3 Freelance Fiction Writing Jobs to Explore

on February 18, 2013 in Freelance Fiction, Freelance Writing Jobs
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When we talk about freelance writing jobs, we usually focus on nonfiction writing like magazine features or business documents. We talk about that side of freelance writing more for two reasons. First, it's where most of the jobs are. It's also where most of the money will come from for the bulk of us. But there's another side of freelance writing -- writing fiction on a freelance basis.

If freelance fiction writing is something you want to pursue, here are three freelance writing job sources you should look into.

Literary Journals

These are publications (in print, and in more recent years also online) that focus entirely on creative works. For example, rather than nonfiction articles populating more common magazines, these are filled with things like short stories, poetry, and literary criticism. Some literary journals pay nothing for submissions. Pay rates for paying markets can vary widely.

Anthologies

These are books collecting short stories from multiple authors. While you'll come across plenty of anthologies that don't pay contributors, many others do. Pay usually isn't much -- anything from a small token payment to a few hundred dollars in rarer cases. But it can be a great way to get some short fiction published to help you build your writer platform before releasing your own story collection or novel.

Just make sure the anthology is coming from a reputable publisher with a history in your genre. If they'll accept just about anything submitted to them and they have little, if any, editorial oversight, then you probably don't want your work appearing in that anthology.

Consumer Magazines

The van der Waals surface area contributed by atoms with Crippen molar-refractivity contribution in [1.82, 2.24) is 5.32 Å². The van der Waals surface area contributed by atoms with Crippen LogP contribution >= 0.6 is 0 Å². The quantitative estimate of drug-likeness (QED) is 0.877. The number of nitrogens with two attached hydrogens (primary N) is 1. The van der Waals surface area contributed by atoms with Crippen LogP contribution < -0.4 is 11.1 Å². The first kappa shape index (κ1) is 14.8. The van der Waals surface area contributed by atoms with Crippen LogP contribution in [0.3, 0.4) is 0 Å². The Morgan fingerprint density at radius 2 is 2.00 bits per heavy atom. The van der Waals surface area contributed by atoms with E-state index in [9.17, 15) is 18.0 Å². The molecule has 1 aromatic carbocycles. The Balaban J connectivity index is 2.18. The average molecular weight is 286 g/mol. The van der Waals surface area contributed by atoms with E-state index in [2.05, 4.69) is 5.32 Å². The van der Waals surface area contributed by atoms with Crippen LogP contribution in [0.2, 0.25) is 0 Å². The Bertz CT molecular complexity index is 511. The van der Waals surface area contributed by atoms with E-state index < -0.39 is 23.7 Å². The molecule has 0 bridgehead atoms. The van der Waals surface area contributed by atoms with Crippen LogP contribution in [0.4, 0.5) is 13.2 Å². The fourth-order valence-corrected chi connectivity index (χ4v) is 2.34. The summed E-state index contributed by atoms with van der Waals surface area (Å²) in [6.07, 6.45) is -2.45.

Some larger consumer magazines also accept freelance fiction submissions. For example, some women's magazines run serials or brief stories each month. This is even more common in children's magazines where short stories and poems are often published in greater quantities.

Where else do you find freelance fiction writing jobs? Leave a comment to share your ideas and favorite markets.

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3 Comments

  1. Anne Wayman February 22, 2013 Reply

    So easy to forget these markets when I’m focused on non-fiction.
    Anne Wayman recently posted…Should Writers Begin Sentences With “And”? Grammar & UsageMy Profile

  2. Tracy June 22, 2014 Reply

    Hello Jen

    My 14yo daughter is Writing (and posting on Instagram weekly) a Teenage Fiction/Drama/Romance story for the last 4 months. She has over 1000 followers that all cant wait for her next Post.

    After reading your fab website I am not quite sure which direction to take Blogging? Freelance Writing? or finding an Publishing Agent.

    Any advise would be greatly appreciated.

    Warmest Regards
    Tracy ( Mother )

    • Author
      Jennifer Mattern June 23, 2014 Reply

      It depends what she’s hoping to accomplish. It would be difficult for her to get involved in freelance writing right now due to her age. Depending on where you live, she probably can’t legally enter into freelance contracts with clients. And if she’s already publishing her fiction on her own site, it can be difficult to resell that work to clients. Are you looking for things to do with her existing blog (where I’m assuming she publishes her fiction), or are you looking into starting another blog with more of a business focus for her?

      What are her ultimate goals with her fiction? Does she want to keep publishing it to her website to simply reach as many readers as possible? Does she want to attract a traditional publisher eventually? Would she be interested in independently publishing her story and selling it herself? If you can give me a bit of background on her goals and share the link to her site or blog so we can take a look and get a better picture, I can give you more targeted suggestions for how blogging might help. :)

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